We have held that impeachment evidence is material " if it could have been used to impeach a key prosecution witness sufficiently to undermine confidence in the verdict." Paradis v. Arave, 240 F.3d 1169, 1179 (9th Cir. 2001); see also Sedaghaty, 728 F.3d at 900 (" [W]e zero in on whether the suppressed materials could have provided an effective means of impeachment." ). Because Street's recollections would have undermined the State's narrative of safekeeping--the very foundation of the State's case--those recollections should have been disclosed for impeachment purposes.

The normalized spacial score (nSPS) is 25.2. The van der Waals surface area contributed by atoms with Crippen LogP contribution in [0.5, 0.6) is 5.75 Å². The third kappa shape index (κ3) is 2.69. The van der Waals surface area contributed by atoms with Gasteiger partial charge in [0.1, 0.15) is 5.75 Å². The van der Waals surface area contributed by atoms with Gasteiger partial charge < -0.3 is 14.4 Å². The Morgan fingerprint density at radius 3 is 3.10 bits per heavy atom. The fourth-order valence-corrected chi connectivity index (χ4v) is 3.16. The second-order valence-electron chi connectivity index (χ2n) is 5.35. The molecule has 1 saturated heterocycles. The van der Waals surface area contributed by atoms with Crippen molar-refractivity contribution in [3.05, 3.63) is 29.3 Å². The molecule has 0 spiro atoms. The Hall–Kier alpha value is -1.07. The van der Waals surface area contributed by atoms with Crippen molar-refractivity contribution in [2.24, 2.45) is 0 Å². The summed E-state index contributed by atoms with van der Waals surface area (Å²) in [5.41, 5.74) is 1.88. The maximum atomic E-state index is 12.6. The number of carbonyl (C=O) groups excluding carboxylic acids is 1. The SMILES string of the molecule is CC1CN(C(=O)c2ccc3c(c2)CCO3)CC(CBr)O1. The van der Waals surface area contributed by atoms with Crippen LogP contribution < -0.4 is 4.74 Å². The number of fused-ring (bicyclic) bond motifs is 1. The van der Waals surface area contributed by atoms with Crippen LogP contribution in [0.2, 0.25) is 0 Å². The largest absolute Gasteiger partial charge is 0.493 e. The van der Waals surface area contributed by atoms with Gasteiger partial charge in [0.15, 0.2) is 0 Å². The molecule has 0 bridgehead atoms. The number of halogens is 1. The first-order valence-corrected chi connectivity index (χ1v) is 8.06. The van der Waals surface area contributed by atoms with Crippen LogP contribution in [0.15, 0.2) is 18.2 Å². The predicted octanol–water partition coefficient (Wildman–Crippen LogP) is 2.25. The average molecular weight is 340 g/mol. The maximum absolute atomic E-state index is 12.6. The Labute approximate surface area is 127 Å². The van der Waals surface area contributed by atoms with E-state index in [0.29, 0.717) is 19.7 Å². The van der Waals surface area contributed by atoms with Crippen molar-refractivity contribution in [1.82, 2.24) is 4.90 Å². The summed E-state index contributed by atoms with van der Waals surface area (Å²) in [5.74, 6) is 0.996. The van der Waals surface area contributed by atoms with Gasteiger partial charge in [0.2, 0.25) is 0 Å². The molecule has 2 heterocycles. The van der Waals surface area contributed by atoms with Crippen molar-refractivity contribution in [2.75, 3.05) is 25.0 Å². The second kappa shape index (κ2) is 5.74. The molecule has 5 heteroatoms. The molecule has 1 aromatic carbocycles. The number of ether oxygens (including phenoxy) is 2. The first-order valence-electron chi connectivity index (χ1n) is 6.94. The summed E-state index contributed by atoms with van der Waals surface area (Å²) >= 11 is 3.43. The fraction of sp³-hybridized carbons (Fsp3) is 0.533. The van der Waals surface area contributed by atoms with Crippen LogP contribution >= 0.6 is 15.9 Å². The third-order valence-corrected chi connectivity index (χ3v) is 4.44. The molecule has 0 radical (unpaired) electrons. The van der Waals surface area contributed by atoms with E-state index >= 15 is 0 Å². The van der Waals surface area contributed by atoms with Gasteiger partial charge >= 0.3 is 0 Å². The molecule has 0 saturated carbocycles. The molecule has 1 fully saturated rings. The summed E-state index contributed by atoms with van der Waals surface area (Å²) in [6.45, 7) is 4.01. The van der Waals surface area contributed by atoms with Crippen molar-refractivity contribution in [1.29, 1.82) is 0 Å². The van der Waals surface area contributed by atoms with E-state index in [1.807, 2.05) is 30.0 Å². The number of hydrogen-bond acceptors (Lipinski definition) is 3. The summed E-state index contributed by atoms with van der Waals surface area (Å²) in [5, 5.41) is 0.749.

Exculpatory evidence is material if its introduction at trial " would have resulted in a markedly weaker case for the prosecution and a markedly stronger one for the defense." Kyles, 514 U.S. at 441. Without the information in Street's statement, the jury was led to believe that Street would never have simply set his prized ring on the ground or somewhere else outside, and Comstock's defense that the ring was found, not stolen, was therefore implausible. The fact that Street had told the State that he may have placed his ring on the ground, and that he did put it either on the ground or an air conditioner outside at some point, would have made the State's case markedly weaker and Comstock's defense markedly stronger. Street's recollections therefore should have been disclosed for exculpatory purposes, too.